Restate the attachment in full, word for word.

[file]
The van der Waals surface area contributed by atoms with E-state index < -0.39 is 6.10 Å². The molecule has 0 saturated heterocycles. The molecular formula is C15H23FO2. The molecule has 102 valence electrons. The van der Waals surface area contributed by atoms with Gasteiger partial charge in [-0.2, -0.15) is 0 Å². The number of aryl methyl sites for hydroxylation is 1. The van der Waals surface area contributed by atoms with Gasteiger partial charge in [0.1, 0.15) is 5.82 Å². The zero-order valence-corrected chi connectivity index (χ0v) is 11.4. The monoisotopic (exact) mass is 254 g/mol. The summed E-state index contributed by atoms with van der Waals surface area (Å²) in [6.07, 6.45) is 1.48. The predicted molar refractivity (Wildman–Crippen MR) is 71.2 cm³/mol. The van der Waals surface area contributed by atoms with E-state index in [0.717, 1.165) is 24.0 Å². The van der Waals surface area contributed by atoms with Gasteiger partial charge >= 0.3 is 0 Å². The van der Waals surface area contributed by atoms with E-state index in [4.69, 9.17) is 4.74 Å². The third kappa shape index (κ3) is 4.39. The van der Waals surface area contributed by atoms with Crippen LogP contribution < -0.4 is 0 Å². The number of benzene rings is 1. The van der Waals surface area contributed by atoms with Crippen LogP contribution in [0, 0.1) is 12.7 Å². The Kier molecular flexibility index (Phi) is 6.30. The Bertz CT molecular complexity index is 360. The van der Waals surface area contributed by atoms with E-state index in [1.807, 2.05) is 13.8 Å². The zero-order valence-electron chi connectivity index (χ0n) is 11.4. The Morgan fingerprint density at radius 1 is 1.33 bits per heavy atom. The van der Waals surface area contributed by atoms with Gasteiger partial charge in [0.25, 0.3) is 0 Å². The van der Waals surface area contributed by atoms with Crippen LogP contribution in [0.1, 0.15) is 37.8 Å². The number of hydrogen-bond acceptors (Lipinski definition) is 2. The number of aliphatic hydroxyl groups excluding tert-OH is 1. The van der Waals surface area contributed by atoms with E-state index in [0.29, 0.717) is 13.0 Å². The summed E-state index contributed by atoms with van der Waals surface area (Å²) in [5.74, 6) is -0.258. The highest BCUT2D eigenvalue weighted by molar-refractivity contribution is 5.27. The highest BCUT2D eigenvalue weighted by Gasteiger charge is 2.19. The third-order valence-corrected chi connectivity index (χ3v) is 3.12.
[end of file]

The van der Waals surface area contributed by atoms with E-state index < -0.39 is 6.10 Å². The molecule has 0 saturated heterocycles. The molecular formula is C15H23FO2. The molecule has 102 valence electrons. The van der Waals surface area contributed by atoms with Gasteiger partial charge in [-0.2, -0.15) is 0 Å². The number of aryl methyl sites for hydroxylation is 1. The van der Waals surface area contributed by atoms with Gasteiger partial charge in [0.1, 0.15) is 5.82 Å². The zero-order valence-corrected chi connectivity index (χ0v) is 11.4. The monoisotopic (exact) mass is 254 g/mol. The summed E-state index contributed by atoms with van der Waals surface area (Å²) in [6.07, 6.45) is 1.48. The predicted molar refractivity (Wildman–Crippen MR) is 71.2 cm³/mol. The van der Waals surface area contributed by atoms with E-state index in [0.717, 1.165) is 24.0 Å². The van der Waals surface area contributed by atoms with Gasteiger partial charge >= 0.3 is 0 Å². The van der Waals surface area contributed by atoms with E-state index in [4.69, 9.17) is 4.74 Å². The third kappa shape index (κ3) is 4.39. The van der Waals surface area contributed by atoms with Crippen LogP contribution < -0.4 is 0 Å². The number of benzene rings is 1. The van der Waals surface area contributed by atoms with Crippen LogP contribution in [0, 0.1) is 12.7 Å². The Kier molecular flexibility index (Phi) is 6.30. The Bertz CT molecular complexity index is 360. The van der Waals surface area contributed by atoms with E-state index in [1.807, 2.05) is 13.8 Å². The zero-order valence-electron chi connectivity index (χ0n) is 11.4. The Morgan fingerprint density at radius 1 is 1.33 bits per heavy atom. The van der Waals surface area contributed by atoms with Gasteiger partial charge in [0.25, 0.3) is 0 Å². The van der Waals surface area contributed by atoms with Crippen LogP contribution in [0.1, 0.15) is 37.8 Å². The number of hydrogen-bond acceptors (Lipinski definition) is 2. The number of aliphatic hydroxyl groups excluding tert-OH is 1. The van der Waals surface area contributed by atoms with E-state index in [0.29, 0.717) is 13.0 Å². The summed E-state index contributed by atoms with van der Waals surface area (Å²) in [5.74, 6) is -0.258. The highest BCUT2D eigenvalue weighted by molar-refractivity contribution is 5.27. The highest BCUT2D eigenvalue weighted by Gasteiger charge is 2.19. The third-order valence-corrected chi connectivity index (χ3v) is 3.12.